Think cash in a savings account only collects dust? Think again. CNBC discusses the advantage of high-yielding savings accounts with Greg McBride, chief financial analyst at Bankrate.com.
High-yielding savings accounts outperformed the stock market in 2018 for the first time in over a decade, says CNBC.
The outlet explains that rising interest rates have driven savings rates, as in the annual percentage yield banks pay consumers on their cash, as high as 2.4 percent, up from 0.1 percent, on average, the rate before the Federal Reserve began increasing its benchmark rate in 2015. Meanwhile, the S&P 500 and Dow Jones Industrial Average finished 2018 in the red, suffering their biggest annual losses since 2008.
“The cash component of your portfolio may seem like a drag on performance when the stock market is doing well,” McBride told CNBC. However, it “adds much needed stability when markets are falling.”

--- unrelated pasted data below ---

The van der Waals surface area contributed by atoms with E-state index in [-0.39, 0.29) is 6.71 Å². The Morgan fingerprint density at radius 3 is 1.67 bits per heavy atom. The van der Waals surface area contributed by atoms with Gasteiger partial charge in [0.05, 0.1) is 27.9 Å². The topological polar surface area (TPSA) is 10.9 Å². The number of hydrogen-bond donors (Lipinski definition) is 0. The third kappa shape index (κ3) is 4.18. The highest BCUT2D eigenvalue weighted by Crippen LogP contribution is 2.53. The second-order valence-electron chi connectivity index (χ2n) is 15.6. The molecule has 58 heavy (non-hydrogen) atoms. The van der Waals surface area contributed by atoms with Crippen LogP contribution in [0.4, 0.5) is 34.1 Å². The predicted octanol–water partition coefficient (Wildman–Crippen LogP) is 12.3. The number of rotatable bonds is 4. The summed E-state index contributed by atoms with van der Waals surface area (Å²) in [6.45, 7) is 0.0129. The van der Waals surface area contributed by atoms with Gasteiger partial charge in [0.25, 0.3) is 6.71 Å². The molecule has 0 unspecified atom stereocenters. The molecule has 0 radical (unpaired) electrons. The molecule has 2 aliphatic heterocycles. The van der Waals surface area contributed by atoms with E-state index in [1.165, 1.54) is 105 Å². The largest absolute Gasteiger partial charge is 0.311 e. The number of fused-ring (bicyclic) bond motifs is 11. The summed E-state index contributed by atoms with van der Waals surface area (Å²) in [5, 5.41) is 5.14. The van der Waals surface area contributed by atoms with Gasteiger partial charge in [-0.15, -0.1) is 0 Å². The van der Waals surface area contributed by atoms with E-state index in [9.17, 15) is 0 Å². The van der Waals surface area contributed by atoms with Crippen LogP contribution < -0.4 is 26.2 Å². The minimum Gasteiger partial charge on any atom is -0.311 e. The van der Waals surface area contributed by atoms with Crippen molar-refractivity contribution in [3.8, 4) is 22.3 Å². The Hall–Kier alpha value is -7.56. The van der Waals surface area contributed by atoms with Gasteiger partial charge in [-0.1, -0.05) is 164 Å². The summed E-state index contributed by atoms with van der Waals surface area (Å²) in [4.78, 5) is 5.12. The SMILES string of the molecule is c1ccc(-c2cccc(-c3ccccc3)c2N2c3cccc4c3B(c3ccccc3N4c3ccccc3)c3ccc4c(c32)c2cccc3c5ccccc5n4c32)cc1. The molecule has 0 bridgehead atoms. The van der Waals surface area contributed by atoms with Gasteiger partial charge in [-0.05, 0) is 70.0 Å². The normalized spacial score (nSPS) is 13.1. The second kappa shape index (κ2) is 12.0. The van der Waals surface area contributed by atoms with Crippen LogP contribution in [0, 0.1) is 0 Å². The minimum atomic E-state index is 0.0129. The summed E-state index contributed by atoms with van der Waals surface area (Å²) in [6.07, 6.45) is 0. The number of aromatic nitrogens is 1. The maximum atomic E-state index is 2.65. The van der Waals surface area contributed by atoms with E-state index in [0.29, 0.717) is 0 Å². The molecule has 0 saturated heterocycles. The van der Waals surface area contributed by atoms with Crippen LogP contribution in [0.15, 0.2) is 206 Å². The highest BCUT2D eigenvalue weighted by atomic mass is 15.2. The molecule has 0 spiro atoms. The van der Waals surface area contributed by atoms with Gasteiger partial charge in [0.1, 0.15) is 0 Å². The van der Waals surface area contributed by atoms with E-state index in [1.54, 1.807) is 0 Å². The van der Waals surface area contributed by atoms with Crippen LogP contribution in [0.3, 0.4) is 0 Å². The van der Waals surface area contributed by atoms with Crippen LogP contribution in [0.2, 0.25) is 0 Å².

“Nothing illustrates that better than the fourth quarter of 2018,” he emphasized.
Online banks are a way to make the most of your savings, McBride said. Their higher yields come from reduced overhead expenses than traditional bank accounts. Interest rates matter for savings accounts, though too many consumers settle for the average savings account rate of only 0.99 percent, when online banks pay 10 or 20 times that.
“If you’re not keeping pace with inflation, you are losing buying power; over time, that’s just as damaging as a loss of principal.”
“If you’re not keeping pace with inflation, you are losing buying power; over time, that’s just as damaging as a loss of principal,” McBride said to CNBC.
“Look for at least 2 percent,” McBride offered. “But you can do even better.”
If you are wary of making a full switch to online banks, McBride suggests linking your traditional checking account to an online savings account. “You don’t have to sever your existing banking relationship,” McBride explained.